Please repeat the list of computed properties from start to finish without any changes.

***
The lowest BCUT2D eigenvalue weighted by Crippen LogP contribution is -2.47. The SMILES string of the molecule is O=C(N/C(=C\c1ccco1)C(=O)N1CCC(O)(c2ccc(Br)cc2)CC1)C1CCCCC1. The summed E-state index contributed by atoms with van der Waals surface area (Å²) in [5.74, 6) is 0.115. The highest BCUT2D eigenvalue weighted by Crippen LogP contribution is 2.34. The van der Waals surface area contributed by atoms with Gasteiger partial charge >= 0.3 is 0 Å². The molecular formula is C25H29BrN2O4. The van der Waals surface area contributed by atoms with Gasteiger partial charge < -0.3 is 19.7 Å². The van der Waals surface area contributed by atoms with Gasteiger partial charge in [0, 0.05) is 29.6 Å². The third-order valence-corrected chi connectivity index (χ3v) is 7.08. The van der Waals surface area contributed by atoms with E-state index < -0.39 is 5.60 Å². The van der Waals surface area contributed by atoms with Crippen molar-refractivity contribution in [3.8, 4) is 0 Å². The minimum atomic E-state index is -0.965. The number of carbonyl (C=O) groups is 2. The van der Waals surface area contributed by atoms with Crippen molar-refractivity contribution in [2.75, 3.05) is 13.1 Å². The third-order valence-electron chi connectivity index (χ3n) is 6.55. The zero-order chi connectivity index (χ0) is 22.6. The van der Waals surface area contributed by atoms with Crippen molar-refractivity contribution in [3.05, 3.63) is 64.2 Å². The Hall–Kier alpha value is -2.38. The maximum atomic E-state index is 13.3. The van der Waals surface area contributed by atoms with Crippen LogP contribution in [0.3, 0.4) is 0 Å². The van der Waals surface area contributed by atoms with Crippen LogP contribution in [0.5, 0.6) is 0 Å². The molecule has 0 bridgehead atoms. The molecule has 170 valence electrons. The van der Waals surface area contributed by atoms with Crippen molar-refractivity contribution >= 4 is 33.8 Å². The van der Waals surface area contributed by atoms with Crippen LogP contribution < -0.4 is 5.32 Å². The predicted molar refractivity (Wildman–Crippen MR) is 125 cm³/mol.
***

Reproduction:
The lowest BCUT2D eigenvalue weighted by Crippen LogP contribution is -2.47. The SMILES string of the molecule is O=C(N/C(=C\c1ccco1)C(=O)N1CCC(O)(c2ccc(Br)cc2)CC1)C1CCCCC1. The summed E-state index contributed by atoms with van der Waals surface area (Å²) in [5.74, 6) is 0.115. The highest BCUT2D eigenvalue weighted by Crippen LogP contribution is 2.34. The van der Waals surface area contributed by atoms with Gasteiger partial charge >= 0.3 is 0 Å². The molecular formula is C25H29BrN2O4. The van der Waals surface area contributed by atoms with Gasteiger partial charge < -0.3 is 19.7 Å². The van der Waals surface area contributed by atoms with Gasteiger partial charge in [0, 0.05) is 29.6 Å². The third-order valence-corrected chi connectivity index (χ3v) is 7.08. The van der Waals surface area contributed by atoms with E-state index < -0.39 is 5.60 Å². The van der Waals surface area contributed by atoms with Crippen molar-refractivity contribution in [3.8, 4) is 0 Å². The minimum atomic E-state index is -0.965. The number of carbonyl (C=O) groups is 2. The van der Waals surface area contributed by atoms with Crippen molar-refractivity contribution in [2.75, 3.05) is 13.1 Å². The third-order valence-electron chi connectivity index (χ3n) is 6.55. The zero-order chi connectivity index (χ0) is 22.6. The van der Waals surface area contributed by atoms with Crippen molar-refractivity contribution in [3.05, 3.63) is 64.2 Å². The Hall–Kier alpha value is -2.38. The maximum atomic E-state index is 13.3. The van der Waals surface area contributed by atoms with Crippen LogP contribution in [0.3, 0.4) is 0 Å². The van der Waals surface area contributed by atoms with Crippen LogP contribution in [0.5, 0.6) is 0 Å². The molecule has 0 bridgehead atoms. The molecule has 170 valence electrons. The van der Waals surface area contributed by atoms with Crippen molar-refractivity contribution >= 4 is 33.8 Å². The van der Waals surface area contributed by atoms with Crippen LogP contribution < -0.4 is 5.32 Å². The predicted molar refractivity (Wildman–Crippen MR) is 125 cm³/mol.